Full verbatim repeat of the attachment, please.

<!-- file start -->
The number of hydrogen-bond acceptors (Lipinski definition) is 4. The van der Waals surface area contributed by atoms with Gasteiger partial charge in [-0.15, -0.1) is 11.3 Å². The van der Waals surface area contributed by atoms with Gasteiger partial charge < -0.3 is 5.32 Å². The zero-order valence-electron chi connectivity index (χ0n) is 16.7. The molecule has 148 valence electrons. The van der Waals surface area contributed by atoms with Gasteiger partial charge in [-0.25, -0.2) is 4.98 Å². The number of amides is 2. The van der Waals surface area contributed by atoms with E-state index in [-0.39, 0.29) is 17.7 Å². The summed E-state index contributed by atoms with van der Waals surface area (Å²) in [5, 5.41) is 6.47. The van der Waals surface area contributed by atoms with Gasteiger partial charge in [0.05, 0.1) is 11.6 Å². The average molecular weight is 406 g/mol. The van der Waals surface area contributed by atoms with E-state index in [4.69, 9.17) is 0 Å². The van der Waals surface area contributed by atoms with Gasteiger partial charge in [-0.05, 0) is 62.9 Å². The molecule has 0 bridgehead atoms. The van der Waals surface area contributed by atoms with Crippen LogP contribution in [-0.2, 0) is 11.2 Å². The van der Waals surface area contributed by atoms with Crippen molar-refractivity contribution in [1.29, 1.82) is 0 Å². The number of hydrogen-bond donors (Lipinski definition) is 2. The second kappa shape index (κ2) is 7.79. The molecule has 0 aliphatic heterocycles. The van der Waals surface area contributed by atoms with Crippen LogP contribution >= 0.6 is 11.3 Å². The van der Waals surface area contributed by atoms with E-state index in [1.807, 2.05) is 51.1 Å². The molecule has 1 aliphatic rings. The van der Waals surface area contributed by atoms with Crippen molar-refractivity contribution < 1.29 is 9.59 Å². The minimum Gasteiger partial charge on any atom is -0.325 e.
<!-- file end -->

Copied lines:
The number of hydrogen-bond acceptors (Lipinski definition) is 4. The van der Waals surface area contributed by atoms with Gasteiger partial charge in [-0.15, -0.1) is 11.3 Å². The van der Waals surface area contributed by atoms with Gasteiger partial charge < -0.3 is 5.32 Å². The zero-order valence-electron chi connectivity index (χ0n) is 16.7. The molecule has 148 valence electrons. The van der Waals surface area contributed by atoms with Gasteiger partial charge in [-0.25, -0.2) is 4.98 Å². The number of amides is 2. The van der Waals surface area contributed by atoms with E-state index in [-0.39, 0.29) is 17.7 Å². The summed E-state index contributed by atoms with van der Waals surface area (Å²) in [5, 5.41) is 6.47. The van der Waals surface area contributed by atoms with Gasteiger partial charge in [0.05, 0.1) is 11.6 Å². The average molecular weight is 406 g/mol. The van der Waals surface area contributed by atoms with E-state index in [4.69, 9.17) is 0 Å². The van der Waals surface area contributed by atoms with Gasteiger partial charge in [-0.05, 0) is 62.9 Å². The molecule has 0 bridgehead atoms. The van der Waals surface area contributed by atoms with Crippen LogP contribution in [-0.2, 0) is 11.2 Å². The van der Waals surface area contributed by atoms with Crippen molar-refractivity contribution in [1.29, 1.82) is 0 Å². The number of hydrogen-bond donors (Lipinski definition) is 2. The second kappa shape index (κ2) is 7.79. The molecule has 0 aliphatic heterocycles. The van der Waals surface area contributed by atoms with Crippen LogP contribution >= 0.6 is 11.3 Å². The van der Waals surface area contributed by atoms with E-state index in [1.807, 2.05) is 51.1 Å². The molecule has 1 aliphatic rings. The van der Waals surface area contributed by atoms with Crippen molar-refractivity contribution < 1.29 is 9.59 Å². The minimum Gasteiger partial charge on any atom is -0.325 e.